By Gerry van Wyngen –
The biggest commodities boom in more than 20 years is under way, but there are dangers for investors.
Investors with long memories may remember 1979 and 1980, when gold prices raced to $US850 an ounce, then tanked. Concurrently silver prices went through the roof, then collapsed, bankrupting the Texan billionaire Nelson Bunker Hunt. It is now well known that Hunt tried to squeeze the market. What is not generally known is that a similar operation was going on in gold, with a big European bank leading the charge.
Even less publicised was a squeeze on base metals being exerted by the commodities funds that flourished at the time. Long after supplies exceeded demand by an increasing margin, copper was one of the metals still being propped up by speculators, especially the funds.
Twenty-five years later everything has changed, and nothing has changed. Commodities funds have largely been replaced with hedge funds that hold assets totalling almost $US1 trillion.
If that seems gigantic, it’s only the beginning. When George Soros made his famous raid on sterling, a couple of big international banks lent him billions on a 2.5% margin: for every $100 million of equity he invested, the banks lent him $4 billion. If the currency moved in his favour that increased his equity. If it moved adversely, he had to make up the difference.
Such high gearing is part of the modus operandi of the hedge funds. It is not an exaggeration to estimate that $US1 trillion of equity gives an astounding $10 trillion of buying power in many financial markets.
Which brings us to the present: the biggest commodities boom seen since 1979-80. The rules are more refined now, and regulatory authorities attempt to prevent false markets and blatant squeezes. Obviously there are limits, as it is usually difficult to state what a false market is.
That many funds and speculators are heavily bought in commodities is undoubted. Some have bought hard assets to protect their investors from depreciation of paper money. Others are momentum players, buying if a commodity breaks upward in price, and selling if it breaks down. Others still buy to take supply off the market and force up prices.
Whatever the motive, the result is often the same. An example may be copper, where there are sound reasons to believe the current trade shortage would probably be a surplus now, were it not for the action of investors and speculators. Two documents published by the highly reputable International Copper Study Group (ICSG) support this belief.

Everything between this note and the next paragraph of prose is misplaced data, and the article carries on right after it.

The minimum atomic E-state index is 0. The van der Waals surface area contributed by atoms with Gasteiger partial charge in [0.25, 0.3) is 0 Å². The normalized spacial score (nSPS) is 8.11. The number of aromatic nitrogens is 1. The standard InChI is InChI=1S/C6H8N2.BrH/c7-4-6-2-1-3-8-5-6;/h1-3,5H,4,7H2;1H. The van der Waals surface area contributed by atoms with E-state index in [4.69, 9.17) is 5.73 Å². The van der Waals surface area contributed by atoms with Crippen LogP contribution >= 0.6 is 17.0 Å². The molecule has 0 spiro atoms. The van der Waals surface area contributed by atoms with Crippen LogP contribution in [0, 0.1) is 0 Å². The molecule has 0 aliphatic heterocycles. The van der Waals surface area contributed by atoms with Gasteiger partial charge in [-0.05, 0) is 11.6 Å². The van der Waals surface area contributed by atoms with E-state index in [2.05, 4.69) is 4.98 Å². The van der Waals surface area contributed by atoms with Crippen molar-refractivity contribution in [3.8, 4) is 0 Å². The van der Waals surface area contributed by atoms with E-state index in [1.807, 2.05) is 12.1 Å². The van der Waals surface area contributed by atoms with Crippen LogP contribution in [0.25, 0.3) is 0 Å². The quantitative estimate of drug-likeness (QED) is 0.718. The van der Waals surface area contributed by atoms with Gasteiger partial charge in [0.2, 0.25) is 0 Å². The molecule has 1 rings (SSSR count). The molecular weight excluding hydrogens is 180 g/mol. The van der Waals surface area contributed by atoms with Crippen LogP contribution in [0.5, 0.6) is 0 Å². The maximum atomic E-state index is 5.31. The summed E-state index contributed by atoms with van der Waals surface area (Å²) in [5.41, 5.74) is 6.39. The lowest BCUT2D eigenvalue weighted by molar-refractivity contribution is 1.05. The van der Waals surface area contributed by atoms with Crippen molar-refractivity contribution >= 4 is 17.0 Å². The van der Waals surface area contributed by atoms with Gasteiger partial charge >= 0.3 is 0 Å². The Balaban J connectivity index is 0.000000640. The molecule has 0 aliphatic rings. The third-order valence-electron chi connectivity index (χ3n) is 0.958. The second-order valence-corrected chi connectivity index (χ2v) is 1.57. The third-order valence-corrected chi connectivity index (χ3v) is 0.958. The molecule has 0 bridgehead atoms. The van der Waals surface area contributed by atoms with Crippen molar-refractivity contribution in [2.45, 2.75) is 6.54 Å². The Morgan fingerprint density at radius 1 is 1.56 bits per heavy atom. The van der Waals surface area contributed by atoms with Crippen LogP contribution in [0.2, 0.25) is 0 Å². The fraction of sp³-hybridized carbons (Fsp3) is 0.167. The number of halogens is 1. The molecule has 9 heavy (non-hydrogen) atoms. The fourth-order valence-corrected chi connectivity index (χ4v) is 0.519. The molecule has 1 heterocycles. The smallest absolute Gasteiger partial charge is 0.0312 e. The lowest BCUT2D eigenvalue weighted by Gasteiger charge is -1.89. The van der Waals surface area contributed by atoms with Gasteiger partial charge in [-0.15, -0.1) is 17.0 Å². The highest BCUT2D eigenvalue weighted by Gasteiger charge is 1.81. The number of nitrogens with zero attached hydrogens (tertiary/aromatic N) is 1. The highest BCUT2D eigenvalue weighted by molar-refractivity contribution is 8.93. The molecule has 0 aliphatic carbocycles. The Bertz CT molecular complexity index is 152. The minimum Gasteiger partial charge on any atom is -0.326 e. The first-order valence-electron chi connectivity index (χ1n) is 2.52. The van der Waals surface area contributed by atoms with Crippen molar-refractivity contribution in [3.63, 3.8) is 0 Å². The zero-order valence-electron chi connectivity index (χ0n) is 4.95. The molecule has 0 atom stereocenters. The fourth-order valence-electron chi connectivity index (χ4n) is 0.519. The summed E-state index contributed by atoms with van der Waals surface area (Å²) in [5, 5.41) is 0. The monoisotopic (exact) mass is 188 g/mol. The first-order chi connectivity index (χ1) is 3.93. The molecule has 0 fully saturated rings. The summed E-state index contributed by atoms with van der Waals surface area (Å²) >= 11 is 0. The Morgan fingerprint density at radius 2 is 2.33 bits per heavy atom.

In its analysis of the year 2004, the ICSG states that refined copper production increased 6.2%. Usage in 2004 increased by 5.6%. The big consumers were: United States 5.5%, European Union 2.1%, Japan 6.4%, and China an astoundingly low 3.6%. The ICSG suggests that China’s usage could be complicated by unreported stock changes. For 2005, the ICSG predicts production to increase 8.5%, but usage to increase only 5.3%. This is still projected to result in a small copper deficit.
The unreported stock movements in China are of course the proverbial tip of the iceberg. Buying of physical metal by funds and speculators in the US, Britain and Europe has taken large amounts of metal off the market, giving the appearance of consumption by trade buyers. The apparent copper deficit is by now, in all probability, a growing surplus.
Within that perspective, the closeness of a supply crisis may surprise. The total copper stock held by the London Metal Exchange, the world’s largest, would cost less than $A200 million to buy. A larger market than the base metals is steel. Earlier this year miners extracted a 71.5% increase for iron ore from steel makers, and an increase of more than 100% for coking coal, for deliveries beginning April 1.
Steel manufacturers see a different picture. Corus Group, Britain’s largest manufacturer, says European steel demand will rise 2% this year (3% last year), and US demand 3% (9%).
At the coalface, figuratively speaking, it looks worse. Speaking at a steel conference in Luxembourg last month, a representative from respected steel trader Koch predicted that prices of hot rolled coil, which traded at E515 a tonne in February, would decline to E465 in the June 2005 quarter, and E422 by February 2006.
Presumably, the predictions by ICSG and Koch were based on normal demand/supply projections. That leaves open some fascinating variations. It is now generally agreed that further increases in interest rates in the US are in the pipeline, which will dampen building construction and therefore copper’s main usage in the US. Steel demand will also be cut.
Of course, China will still exert strong demand, but will it be of the level generally believed? Copper stock movements in China suggest that there may be some large metal inventories, and some unexpected changes ahead. As well, there is the danger that the hot US dollars currently going into property speculation in China may lessen as US interest rates rise.
Commodities are only part of the story. The Australian dollar is most closely linked to commodities prices, more so than interest rates, which raises serious questions about where it will be trading in a year’s time.
Gerry van Wyngen is an investment banker and chairman of CPI Group
Source: BRW Magazine